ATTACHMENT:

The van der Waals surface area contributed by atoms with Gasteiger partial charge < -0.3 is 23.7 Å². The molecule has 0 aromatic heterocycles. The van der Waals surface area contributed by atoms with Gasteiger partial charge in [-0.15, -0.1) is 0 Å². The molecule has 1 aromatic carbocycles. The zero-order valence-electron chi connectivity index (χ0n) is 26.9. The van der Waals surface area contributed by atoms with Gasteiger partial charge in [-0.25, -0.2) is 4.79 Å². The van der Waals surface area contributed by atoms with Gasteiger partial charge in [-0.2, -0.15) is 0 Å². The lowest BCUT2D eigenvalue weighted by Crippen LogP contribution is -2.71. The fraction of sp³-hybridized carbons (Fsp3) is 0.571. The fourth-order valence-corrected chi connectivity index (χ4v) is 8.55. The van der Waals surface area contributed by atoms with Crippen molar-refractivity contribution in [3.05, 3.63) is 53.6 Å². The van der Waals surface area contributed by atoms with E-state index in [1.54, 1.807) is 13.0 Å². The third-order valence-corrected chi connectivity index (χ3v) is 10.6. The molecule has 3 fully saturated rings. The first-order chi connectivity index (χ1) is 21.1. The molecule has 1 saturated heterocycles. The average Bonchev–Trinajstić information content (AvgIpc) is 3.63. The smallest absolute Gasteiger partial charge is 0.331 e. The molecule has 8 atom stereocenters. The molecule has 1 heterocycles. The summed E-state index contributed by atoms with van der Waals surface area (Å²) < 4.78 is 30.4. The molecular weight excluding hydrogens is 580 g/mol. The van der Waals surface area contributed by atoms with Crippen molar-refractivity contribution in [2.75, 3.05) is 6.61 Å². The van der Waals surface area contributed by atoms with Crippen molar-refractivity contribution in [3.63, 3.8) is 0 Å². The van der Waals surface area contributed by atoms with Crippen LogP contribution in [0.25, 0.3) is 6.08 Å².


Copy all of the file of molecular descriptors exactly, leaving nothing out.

The van der Waals surface area contributed by atoms with Gasteiger partial charge < -0.3 is 23.7 Å². The molecule has 0 aromatic heterocycles. The van der Waals surface area contributed by atoms with Gasteiger partial charge in [-0.15, -0.1) is 0 Å². The molecule has 1 aromatic carbocycles. The zero-order valence-electron chi connectivity index (χ0n) is 26.9. The van der Waals surface area contributed by atoms with Gasteiger partial charge in [-0.25, -0.2) is 4.79 Å². The van der Waals surface area contributed by atoms with Gasteiger partial charge in [-0.2, -0.15) is 0 Å². The lowest BCUT2D eigenvalue weighted by Crippen LogP contribution is -2.71. The fraction of sp³-hybridized carbons (Fsp3) is 0.571. The fourth-order valence-corrected chi connectivity index (χ4v) is 8.55. The van der Waals surface area contributed by atoms with Crippen molar-refractivity contribution in [3.05, 3.63) is 53.6 Å². The van der Waals surface area contributed by atoms with E-state index in [1.54, 1.807) is 13.0 Å². The third-order valence-corrected chi connectivity index (χ3v) is 10.6. The molecule has 3 fully saturated rings. The first-order chi connectivity index (χ1) is 21.1. The molecule has 1 saturated heterocycles. The average Bonchev–Trinajstić information content (AvgIpc) is 3.63. The smallest absolute Gasteiger partial charge is 0.331 e. The molecule has 8 atom stereocenters. The molecule has 1 heterocycles. The summed E-state index contributed by atoms with van der Waals surface area (Å²) < 4.78 is 30.4. The molecular weight excluding hydrogens is 580 g/mol. The van der Waals surface area contributed by atoms with Crippen molar-refractivity contribution in [2.75, 3.05) is 6.61 Å². The van der Waals surface area contributed by atoms with Crippen molar-refractivity contribution in [3.63, 3.8) is 0 Å². The van der Waals surface area contributed by atoms with Crippen LogP contribution in [0.25, 0.3) is 6.08 Å².